So, part of your unique value proposition is that your firm includes a large enough team that no single advisor is handling hundreds of clients at a time. Awesome. But why should a client care how many other clients you’re juggling? More importantly, how does that value proposition relate to their expectations or help you better meet their needs?
If you’re not framing your unique value in familiar terms based on what your prospects are looking for, you’re not clearly communicating why that difference matters.
While differentiation can backfire, you also don’t want to over-correct and present yourself as a generic, nothing-special advisor. But how do you strike that balance? Here are a few tips.
The best way to stand out from the crowd is to focus less on that crowd and more on the ones whose attention you’re trying to grab. Find out what pain points prospects are experiencing. What frustrations have they run into when consulting other advisors? What do they expect an advisor to do for them?
If you focus your efforts on finding the best way to solve their problem and make the advisor relationship as “user friendly” as possible, you’ll do far more to differentiate yourself than you would by constantly focusing on, say, keeping your fees lower than everyone else’s.
Keeping tabs on what your competitors are offering is useful, but only to a degree. You want to make sure your services meet a benchmark level as those of other advisors vying for the same client demographic. You also want to make sure your fee structure isn’t wildly out of line with the going rates.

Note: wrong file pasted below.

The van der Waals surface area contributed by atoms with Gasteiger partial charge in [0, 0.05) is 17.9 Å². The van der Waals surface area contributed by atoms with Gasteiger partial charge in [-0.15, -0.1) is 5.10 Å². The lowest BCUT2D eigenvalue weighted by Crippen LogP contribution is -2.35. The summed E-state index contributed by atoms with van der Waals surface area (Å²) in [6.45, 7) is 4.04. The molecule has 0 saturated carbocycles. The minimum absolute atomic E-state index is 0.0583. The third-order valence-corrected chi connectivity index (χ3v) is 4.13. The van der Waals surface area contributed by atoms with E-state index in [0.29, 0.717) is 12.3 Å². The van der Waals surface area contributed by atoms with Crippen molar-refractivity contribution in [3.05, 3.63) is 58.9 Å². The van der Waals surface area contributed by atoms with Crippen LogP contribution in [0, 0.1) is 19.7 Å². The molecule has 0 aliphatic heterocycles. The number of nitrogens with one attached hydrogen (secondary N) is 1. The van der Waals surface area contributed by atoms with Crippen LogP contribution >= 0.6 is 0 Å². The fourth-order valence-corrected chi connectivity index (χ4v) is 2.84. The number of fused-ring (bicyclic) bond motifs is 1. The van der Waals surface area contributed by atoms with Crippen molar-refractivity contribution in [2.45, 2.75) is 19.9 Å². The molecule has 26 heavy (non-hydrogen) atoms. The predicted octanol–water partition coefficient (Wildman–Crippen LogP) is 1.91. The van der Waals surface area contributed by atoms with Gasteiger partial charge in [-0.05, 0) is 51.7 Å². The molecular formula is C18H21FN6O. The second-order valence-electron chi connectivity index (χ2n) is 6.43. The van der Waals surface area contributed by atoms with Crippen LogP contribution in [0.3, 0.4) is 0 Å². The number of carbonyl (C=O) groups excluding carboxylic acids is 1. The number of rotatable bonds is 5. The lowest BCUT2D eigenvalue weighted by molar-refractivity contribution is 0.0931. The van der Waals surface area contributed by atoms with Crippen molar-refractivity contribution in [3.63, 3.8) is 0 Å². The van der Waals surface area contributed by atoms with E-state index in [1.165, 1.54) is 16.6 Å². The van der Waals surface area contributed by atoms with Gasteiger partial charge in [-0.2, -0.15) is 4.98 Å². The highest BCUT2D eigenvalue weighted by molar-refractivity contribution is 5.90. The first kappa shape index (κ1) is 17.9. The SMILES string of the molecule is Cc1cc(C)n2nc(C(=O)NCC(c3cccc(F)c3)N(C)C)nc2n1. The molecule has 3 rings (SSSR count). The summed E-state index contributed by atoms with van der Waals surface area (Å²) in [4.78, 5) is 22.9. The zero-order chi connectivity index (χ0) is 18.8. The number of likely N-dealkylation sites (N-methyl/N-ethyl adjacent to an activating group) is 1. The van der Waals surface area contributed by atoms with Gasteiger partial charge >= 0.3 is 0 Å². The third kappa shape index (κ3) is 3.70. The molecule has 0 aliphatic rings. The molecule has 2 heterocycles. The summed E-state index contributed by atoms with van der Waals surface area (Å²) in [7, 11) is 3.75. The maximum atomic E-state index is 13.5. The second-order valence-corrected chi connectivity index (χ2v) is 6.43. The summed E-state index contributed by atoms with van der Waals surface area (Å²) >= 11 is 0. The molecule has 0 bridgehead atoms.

Beyond that, though, don’t worry about what others doing. Worry about your clients’ expectations and whether or not you’re meeting (or, better, exceeding) them.
Avoid overly technical jargon in your marketing and your communication with clients, not only because the average person won’t know what that jargon means, but also because it can obscure what you’re saying.
While avoiding jargon, make sure you don’t skip key terms and concerns your audience is likely looking for. You might layout your range of services, using standard terminology like “financial planning” or “portfolio management” so that prospects can immediately identify that you offer what they need. Then, within those categories, highlight the differentiators that make your financial planning or portfolio management services exceptional—including why that difference is relevant to a prospect’s goals or concerns.
One way to balance differentiation with the need for familiarity is by offering options and customization that allow clients to essentially build the advisor experience they want. One simple example is offering multiple ways for a client to schedule a meeting with you.
For those who prefer the old-fashioned way, invite them to call you to set up a meeting. For those who want the convenience of modern solutions, use software like Calendly that lets clients schedule meetings automatically, without needing to get you on the phone.
Likewise, you might offer clients the choice of remote or in-person meetings.
When you provide this kind of customization, you’re essentially letting the client differentiate your service for you by allowing them to tailor your service to their exact needs and preferences.